Design a Website
This page explains how to design a website. More specifically, it explains the various options that are available to you when designing a website. Designing your own website is the first step to creating your website. By following the steps below, you will be able to design and create your own website easily.
To design a website, you usually need to have a bit of a "design knack". In other words, you should be a reasonably good designer. You should know what looks good and what doesn't. Many "non-designers" have attempted to design their own website, only for it to look "ugly" to most of its viewers. Often the "non-designer" was completely oblivious to this!
But... even "non-designers" can create a professional looking website if they know a few basic tricks.
Options for Designing a Website
Fortunately, you don't need to be an experienced web designer in order to create your own website. In fact, before building your website, you can choose exactly how much of the design you will be responsible for.
Below are some of your options when deciding how to design your website:
Online website builder. This option - from our partner site - is perfect if you need a website immediately, but you don't have the time or inclination to design it from scratch. An online website builder allows you to choose your preferred design from a range of website designs. Plus, some website builders enable you to change the design later - without losing your content.
Website templates. A great way to learn how to design a website is to use a template. A website template is a pre-built website that you can use (and modify as you wish). Most website templates are "downloadable", which means that you can download them to your own computer, then open them up to see how they've been designed and constructed.
Outsource your design. If you have a clear "vision" in mind, but you just don't have the skills (or time) to bring the design to fruition, using a design team or web developer could be for you. Working with a design team can/(should) result in a unique website that is designed to your specific needs. This option can be costly, but if you have the money, it could be a worthwhile option.
Design your own website. Perhaps you're already a designer in some field or you just have an eye for good design. If this sounds like you then you'll probably want to design your own website.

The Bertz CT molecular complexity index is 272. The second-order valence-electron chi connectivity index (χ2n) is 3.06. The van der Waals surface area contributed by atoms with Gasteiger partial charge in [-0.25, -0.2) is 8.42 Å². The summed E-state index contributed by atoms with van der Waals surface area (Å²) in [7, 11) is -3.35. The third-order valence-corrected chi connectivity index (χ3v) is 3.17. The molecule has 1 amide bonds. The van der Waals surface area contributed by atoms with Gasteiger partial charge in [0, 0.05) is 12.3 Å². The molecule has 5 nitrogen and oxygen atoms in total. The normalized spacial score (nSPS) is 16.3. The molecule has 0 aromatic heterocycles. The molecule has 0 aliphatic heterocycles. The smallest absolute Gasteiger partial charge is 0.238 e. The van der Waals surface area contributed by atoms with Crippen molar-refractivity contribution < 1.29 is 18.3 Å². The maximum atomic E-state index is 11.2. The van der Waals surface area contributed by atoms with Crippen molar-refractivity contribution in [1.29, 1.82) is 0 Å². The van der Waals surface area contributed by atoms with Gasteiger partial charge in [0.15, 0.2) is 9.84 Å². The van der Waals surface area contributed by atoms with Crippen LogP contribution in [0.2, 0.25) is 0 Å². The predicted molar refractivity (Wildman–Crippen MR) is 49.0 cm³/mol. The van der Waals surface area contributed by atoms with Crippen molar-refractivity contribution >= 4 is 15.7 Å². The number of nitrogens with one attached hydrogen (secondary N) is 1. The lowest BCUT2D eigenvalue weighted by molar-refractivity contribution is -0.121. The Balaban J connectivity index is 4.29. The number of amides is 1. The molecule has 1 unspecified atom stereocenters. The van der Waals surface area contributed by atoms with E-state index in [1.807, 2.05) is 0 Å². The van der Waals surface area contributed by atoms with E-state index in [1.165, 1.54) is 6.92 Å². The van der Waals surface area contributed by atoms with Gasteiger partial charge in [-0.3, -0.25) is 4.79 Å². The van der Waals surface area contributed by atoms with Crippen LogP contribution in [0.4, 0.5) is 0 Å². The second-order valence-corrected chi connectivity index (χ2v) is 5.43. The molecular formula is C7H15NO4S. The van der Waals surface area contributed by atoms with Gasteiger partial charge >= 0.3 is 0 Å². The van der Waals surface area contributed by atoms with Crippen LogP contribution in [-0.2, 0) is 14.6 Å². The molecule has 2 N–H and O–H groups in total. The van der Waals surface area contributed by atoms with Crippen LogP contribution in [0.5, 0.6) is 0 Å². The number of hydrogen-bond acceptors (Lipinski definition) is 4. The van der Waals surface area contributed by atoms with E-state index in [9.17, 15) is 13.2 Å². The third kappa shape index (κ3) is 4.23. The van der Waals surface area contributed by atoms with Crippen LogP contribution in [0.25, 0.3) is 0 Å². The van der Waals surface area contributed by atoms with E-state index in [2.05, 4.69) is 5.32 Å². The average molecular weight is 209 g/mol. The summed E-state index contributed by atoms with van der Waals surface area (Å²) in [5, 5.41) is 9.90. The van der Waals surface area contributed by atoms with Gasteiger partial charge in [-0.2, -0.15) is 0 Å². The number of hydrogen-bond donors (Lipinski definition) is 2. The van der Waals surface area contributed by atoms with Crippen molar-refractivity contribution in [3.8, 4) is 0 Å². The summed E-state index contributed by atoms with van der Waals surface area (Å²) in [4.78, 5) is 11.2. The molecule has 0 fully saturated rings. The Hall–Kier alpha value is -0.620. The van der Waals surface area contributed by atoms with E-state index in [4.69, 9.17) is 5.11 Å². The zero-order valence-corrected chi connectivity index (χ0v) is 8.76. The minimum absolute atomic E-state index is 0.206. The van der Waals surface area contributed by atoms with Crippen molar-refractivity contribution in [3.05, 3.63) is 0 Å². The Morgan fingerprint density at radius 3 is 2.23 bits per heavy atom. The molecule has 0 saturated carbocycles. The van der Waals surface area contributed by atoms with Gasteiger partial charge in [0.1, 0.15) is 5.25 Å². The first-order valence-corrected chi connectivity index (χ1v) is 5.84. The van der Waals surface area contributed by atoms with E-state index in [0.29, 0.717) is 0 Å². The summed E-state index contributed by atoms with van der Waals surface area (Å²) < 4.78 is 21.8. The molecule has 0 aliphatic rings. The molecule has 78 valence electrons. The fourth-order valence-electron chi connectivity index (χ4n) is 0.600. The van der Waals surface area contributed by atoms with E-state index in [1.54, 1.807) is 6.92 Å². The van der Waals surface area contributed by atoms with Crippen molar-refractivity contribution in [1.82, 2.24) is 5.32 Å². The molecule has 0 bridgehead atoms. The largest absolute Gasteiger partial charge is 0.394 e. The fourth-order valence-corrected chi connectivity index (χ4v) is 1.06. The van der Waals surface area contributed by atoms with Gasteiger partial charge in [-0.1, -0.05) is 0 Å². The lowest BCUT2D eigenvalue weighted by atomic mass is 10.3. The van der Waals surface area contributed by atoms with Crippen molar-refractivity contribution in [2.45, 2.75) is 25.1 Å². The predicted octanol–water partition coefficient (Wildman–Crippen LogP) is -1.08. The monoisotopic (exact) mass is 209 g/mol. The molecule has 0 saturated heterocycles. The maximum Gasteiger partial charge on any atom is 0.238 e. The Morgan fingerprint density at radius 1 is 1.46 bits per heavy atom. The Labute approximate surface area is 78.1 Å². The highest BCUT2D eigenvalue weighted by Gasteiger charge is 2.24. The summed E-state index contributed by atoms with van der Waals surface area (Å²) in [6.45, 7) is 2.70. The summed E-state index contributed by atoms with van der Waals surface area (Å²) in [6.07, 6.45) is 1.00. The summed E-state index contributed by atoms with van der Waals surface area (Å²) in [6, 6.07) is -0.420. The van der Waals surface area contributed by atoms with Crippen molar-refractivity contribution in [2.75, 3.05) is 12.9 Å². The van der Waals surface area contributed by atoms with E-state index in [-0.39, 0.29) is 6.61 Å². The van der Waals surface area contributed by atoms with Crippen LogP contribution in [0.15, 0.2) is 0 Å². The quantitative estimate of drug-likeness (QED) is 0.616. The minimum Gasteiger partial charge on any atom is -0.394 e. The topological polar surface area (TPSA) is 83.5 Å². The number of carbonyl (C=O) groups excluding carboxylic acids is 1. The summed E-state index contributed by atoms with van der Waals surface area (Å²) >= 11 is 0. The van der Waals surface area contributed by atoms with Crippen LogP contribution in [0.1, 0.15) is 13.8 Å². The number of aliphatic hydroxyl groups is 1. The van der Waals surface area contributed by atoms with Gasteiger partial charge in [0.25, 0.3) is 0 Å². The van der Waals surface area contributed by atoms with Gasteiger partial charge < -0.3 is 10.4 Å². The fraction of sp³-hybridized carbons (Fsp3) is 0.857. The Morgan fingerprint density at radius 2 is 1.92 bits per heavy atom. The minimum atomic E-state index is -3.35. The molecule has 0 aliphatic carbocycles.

Designing your own website can be very time consuming, but it can also be the most rewarding of these options. There's nothing like the feeling of having visitors all over the world seeing the design that you worked so hard on!
In my experience, the most time consuming part of designing a website is actually deciding when to stop! It is so tempting to keep making small changes, until you realize that you've been through dozens of "improved" designs, only to find that your first design was the best!
The actual design process needs to start with an idea. Once you have an idea of what you want your website to look like, you can put it down on paper. Yes, you can use real paper, or you can use a graphics program such as GIMP.
Even if you use real paper to plot your design, you should then re-create it using your graphics program (such as GIMP). This will form the basis of creating the actual website.
Once you've re-created your website in your graphics program, you will be in a position to create the actual website. You can do this the old fashioned way using HTML or you can use a program such as CoffeeCup.
When many novices attempt to design a website, they focus mainly on the "look" of the site. The "visual design". While the visual design is an important part of web design, it shouldn't be the sole focus of the web designer.
When you design a website, you should pay attention to the usability of the site. Usability simply refers to how easy your website is to use. If a website is not usable, nobody will want to hang around to use it.
For maximum usability, try to avoid using gimicky type elements on your website. For example, avoid using non-standard navigational items, and try to use a language that your visitors will understand - especially when it comes to navigation.
Usability extends far beyond navigation though, so I encourage you to learn more about website usability. Here's a 25 point website usability checklist to get you started. And here's a great article about the top 10 mistakes in web design.